On Tuesday, November 27, Notre Dame Academy students attended a captivating presentation given by Sarah Panzau about making smart choices, respecting parents and rising above disabilities.
As a two-time member of the National Junior College Athletic Association women’s volleyball All-America team, Panzau knew what it was like to be on top of her game – and on top of the world. Somewhere between life as a competitively driven high school athlete and the early years of college, Panzau began heading down a destructive path. She was trapped in a pattern of making poor choices that would one day catch up with her. That day was August 23, 2003, when Sarah’s car – and her life – spun out of control. With a blood-alcohol level nearly four times the legal limit, the 21-year-old decided to drive home drunk, missed a highway exit and rolled her car four times.
Panzau recognizes it was a series of poor choices that led up to that tragic night and hopes others will learn from her mistakes. She started speaking to students because, until the crash, she was in their shoes: invincible and with the world ahead of her.
“I am the victim of my own bad decisions to hang out with the wrong crowd, get involved with drugs and to drive drunk,” Panzau explains. “Today, I stand before students to impress upon them the importance of making the right choices – to not drink before they are 21, never drive drunk, respect parents, rise above disabilities and to learn the meaning of ‘real’ friends.”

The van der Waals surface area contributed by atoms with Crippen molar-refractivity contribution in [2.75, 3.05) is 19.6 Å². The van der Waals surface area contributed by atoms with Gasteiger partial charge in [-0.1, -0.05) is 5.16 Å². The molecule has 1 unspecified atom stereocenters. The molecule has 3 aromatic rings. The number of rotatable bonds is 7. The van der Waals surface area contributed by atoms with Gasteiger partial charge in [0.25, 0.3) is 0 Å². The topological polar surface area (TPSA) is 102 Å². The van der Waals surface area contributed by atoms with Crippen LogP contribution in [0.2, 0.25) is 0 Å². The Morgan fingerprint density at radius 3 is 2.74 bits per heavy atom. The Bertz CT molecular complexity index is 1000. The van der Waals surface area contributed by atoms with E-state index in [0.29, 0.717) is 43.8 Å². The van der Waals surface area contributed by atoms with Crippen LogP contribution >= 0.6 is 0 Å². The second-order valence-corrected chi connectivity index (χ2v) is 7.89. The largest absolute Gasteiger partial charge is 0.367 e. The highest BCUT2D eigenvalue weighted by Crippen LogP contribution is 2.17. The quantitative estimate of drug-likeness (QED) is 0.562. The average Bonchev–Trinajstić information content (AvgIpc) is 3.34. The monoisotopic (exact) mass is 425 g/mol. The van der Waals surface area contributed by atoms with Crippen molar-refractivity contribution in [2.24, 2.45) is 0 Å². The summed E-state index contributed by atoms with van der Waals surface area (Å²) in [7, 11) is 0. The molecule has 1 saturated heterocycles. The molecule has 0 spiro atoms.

Sarah delivered a presentation that poignantly described the physical and emotional pain of a life that is forever changed because of the poor decisions she made. Her message was powerful and meant to be an eye opening experience for students as they were reminded of the importance of understanding the consequences of their actions.
During her presentation, Panzau encouraged students to look out for each other and reminded them to seek help, if needed. She also touched on the difficulties she has encountered as a result of her disabling injury, including a lack of social acceptance. She related that before the crash, she was the pretty, popular girl with whom everyone wanted to be friends. Now that she is technically considered disabled, people treat her differently. Sarah encouraged students not to let physical disabilities bias their thinking and to show tolerance and acceptance of others.
Notre Dame Academy students were touched by Sarah’s story of courage, determination, and the importance of making the right choices in life.